The other day I saw a how to video that I really liked. It showed me how to transform a man’s button down shirt into a peasant blouse. So I went out and bought some shirts on sale and from the thrift shop. I cut around the top, serged the edge and folded over about a half inch tunnel. I then threaded in ribbon and gathered it up.
I did realize that you must use Large or even X-Large shirts because the sleeves pull up so much and will be too tight in the armpits. You can make them short-sleeved, but wait till the end. I also cut the tails off to make the hem. You could leave them to tie in a knot or hem the bottom and put in elastic or ribbon so it’s adjustable. You could use elastic in the sleeves, too. So many possibilities!
Buying secondhand cashmere sweaters is a hobby of mine. Ebay is a great resource and thrift shops have some great finds. A few weeks ago I found a really nice full length tan colored cashmere skirt with the tags still on (!) at Plum right here in Beverly. Plumconsignment.com
From recycled cashmere sweaters
I cut the pieces with the straight of grain running vertically. Then I sew the ends together to make the length I want. I have to make another length and then I sew them right sides together all the way down both sides to make a tube. I like to turn the scarf right side out and then serge the ends together and add decorative trim. The trim adds body which helps the ends lie flat against my body. I like to make the scarves long enough to go round my neck several times.
Hint: if you cut your lengths across the width of the sweater or skirt your pieces will curl and misbehave.
Another option is to make an Infinity Scarf.
Do everything the same way until the part where you would have added the trim. Sew by hand the ends together neatly so you have a circle. See the blue and gray one in the picture. For a more professional (read persnickety) effect leave about 4″ on one side near the end open and sew the ends together with the ends right sides together. Then turn right side out through the 4″ opening and neatly hand stitch the opening closed. This makes a continuous loop to wrap around your neck a few times.
Live and learn. Sew and learn. A traditional kilt fits a man because his body middle is straight. That is, ideally his waist and hips are about the same circumference. I made this kilt using You Tube vids as a guide and it was pretty straightforward. Yes, straight as in straight with no curves or darts to accommodate my curves. A woman’s waist, ideally, is a very different circumference to that of her hips. So the kilt came out perfectly. For a man. I am now in the process of gently picking out the pleats (not only pressed, but topstitched) and the nice grosgrain ribbon I used to bind the waistband. The next step will be to fit it to my body by pinning, basting, trying on, grading the pleats and maybe even putting in a dart or two. I’ll post the pics when I get it right…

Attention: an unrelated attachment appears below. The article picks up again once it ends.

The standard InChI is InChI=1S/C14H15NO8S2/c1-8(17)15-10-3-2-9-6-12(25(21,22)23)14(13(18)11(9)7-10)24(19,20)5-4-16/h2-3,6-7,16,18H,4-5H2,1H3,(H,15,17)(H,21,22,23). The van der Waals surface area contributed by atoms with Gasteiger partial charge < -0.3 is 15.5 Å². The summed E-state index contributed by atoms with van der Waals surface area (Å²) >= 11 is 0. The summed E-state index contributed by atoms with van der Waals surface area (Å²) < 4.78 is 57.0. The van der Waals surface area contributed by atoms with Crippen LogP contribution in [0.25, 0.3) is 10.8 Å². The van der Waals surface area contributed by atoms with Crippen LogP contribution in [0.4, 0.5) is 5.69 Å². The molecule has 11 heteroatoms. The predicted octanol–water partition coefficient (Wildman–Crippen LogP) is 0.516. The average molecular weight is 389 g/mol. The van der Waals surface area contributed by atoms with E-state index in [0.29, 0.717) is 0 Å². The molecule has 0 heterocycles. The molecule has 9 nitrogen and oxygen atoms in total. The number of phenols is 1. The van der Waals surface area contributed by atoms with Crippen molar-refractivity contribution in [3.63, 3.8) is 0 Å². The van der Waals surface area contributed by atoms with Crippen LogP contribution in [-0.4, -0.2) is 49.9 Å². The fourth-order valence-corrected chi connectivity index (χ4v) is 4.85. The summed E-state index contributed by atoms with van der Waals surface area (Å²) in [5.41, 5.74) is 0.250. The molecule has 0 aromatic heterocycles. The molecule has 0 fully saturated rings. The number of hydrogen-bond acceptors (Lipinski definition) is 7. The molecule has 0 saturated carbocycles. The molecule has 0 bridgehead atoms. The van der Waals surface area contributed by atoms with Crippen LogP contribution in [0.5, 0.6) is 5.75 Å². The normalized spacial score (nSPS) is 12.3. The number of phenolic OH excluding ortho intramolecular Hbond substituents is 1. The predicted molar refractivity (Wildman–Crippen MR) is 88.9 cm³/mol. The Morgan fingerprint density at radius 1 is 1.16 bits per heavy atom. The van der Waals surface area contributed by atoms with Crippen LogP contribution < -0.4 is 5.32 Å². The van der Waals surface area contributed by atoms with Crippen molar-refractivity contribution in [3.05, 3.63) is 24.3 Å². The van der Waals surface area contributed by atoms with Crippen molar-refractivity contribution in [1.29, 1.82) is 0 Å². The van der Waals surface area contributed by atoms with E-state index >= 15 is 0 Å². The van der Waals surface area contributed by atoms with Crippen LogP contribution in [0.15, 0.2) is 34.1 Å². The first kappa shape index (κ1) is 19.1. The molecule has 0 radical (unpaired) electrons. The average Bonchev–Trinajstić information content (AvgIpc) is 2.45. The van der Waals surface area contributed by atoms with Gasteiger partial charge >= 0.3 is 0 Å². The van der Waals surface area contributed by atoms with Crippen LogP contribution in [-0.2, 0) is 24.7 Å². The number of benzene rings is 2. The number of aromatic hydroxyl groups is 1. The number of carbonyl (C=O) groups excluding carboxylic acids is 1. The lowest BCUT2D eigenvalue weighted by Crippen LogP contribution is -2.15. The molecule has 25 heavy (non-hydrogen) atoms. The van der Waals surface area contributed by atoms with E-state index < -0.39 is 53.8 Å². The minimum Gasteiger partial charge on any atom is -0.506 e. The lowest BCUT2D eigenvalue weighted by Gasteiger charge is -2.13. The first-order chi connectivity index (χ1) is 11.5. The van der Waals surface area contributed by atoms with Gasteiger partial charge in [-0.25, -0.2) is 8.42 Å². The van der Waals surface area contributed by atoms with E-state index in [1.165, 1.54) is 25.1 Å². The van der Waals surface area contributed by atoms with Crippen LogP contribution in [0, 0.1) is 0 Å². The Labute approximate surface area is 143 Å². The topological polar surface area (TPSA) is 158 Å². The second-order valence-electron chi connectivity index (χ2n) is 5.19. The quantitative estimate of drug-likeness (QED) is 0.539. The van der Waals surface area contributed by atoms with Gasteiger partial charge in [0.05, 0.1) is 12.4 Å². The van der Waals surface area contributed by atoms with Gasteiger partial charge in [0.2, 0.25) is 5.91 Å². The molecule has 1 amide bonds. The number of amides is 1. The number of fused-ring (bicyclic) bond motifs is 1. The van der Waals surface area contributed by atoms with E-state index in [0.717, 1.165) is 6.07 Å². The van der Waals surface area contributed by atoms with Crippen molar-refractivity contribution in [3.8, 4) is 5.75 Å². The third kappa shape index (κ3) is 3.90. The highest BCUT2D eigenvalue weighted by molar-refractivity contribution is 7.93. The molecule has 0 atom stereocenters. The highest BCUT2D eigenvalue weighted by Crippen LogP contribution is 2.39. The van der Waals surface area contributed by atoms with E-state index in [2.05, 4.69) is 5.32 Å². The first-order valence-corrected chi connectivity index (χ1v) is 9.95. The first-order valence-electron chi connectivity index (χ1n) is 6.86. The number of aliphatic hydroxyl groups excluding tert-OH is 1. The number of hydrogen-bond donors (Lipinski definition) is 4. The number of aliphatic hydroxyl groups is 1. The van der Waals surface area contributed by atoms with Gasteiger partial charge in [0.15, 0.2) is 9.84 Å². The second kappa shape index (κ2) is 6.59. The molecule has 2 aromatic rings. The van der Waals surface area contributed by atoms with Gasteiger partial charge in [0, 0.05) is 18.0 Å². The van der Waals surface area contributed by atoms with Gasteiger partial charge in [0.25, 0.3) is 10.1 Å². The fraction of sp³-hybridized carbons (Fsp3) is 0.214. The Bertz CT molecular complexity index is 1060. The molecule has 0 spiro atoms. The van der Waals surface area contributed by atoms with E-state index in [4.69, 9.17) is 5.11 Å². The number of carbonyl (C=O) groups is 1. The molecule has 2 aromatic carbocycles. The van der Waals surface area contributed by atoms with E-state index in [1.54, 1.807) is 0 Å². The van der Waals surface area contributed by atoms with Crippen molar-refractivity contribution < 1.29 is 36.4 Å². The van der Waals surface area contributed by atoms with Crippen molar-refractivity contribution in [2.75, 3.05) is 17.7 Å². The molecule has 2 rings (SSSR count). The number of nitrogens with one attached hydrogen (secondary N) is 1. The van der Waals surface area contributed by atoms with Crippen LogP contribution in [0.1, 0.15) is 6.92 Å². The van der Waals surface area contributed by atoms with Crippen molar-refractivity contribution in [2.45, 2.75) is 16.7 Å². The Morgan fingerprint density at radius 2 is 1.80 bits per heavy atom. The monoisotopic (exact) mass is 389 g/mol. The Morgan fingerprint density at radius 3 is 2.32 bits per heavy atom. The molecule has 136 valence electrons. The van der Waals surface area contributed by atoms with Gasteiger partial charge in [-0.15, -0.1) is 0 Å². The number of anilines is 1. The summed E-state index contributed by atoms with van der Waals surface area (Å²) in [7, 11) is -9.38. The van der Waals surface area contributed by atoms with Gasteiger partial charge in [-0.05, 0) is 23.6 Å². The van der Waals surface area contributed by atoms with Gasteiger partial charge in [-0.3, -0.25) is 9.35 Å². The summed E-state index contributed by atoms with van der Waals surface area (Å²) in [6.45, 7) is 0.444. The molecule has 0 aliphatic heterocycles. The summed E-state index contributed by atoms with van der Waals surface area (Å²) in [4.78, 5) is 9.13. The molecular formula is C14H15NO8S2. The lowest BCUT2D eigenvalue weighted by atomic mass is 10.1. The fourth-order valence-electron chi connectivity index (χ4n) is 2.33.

There are many sources now for 100% wool felt. When I buy it I put it through the washer and dryer to shrink it to a pebbly feel. More on that in another post, but for now I want to show you a simple pillow that’s an easy project for a gift.
A purist might stuff it with wool fleece, but I used poly fill from the fabric store for this one. I couldn’t bear to part with my fleece that has been beautifully cleaned and carded for spinning.
Soon I will do a post on spinning and things to make with your own wool!
On a trip down the Volga River in Russia in 2003 I looked in vain for old fashioned folksy nesting dolls. At each stop there were stalls and shops filled with things for tourists to buy. Alas, the nesting dolls they had were modern with curly eyelashes and sparkly paint- not at all what I had in mind.
Here are my Babushkas, collected over the years from all over. See the two sets that are vintage…
I found some blanks online and also at Urban Outfitters of all places. It’s fun to paint your own! Some little friends of mine painted the ones in the last picture.
I went to a thrift store to get some real 100% wool sweaters. The best ones were in kids’ sizes. I threw them in the washing machine on hot and then into the dryer. They fulled beautifully. * I found a mitten pattern somewhere and tweaked it till it seemed to fit me. Then this happened:
And then this happened, too!
The striped pair has another pair inside. I made the inside pair from lightweight green cashmere so it’s really soft. I put on the green ones inside out and slipped my hands into the striped pair. The cuffs were the sweater hem. So far the blue ones are not lined. I used blanket stitch to do the whole thing- a perfect take along project!
The fingerless mitts were an afterthought. They will fit my 5 year old grandie, Angelica. See the thumbholes cut into the arm seam and then blanket stitched? I used some pretty crocheted trim for embellishment. The sweater cuff is the end that will go over her fingers.
I think I will be making a lot of these.
*For those who might not know, FULLED means knitted fabric that has been felted. FELTED actually refers to loose fleece that is manipulated until it felts. This is a technical point and you can get away with calling fulled wool felted and no one will care except those of us who are a bit persnickety.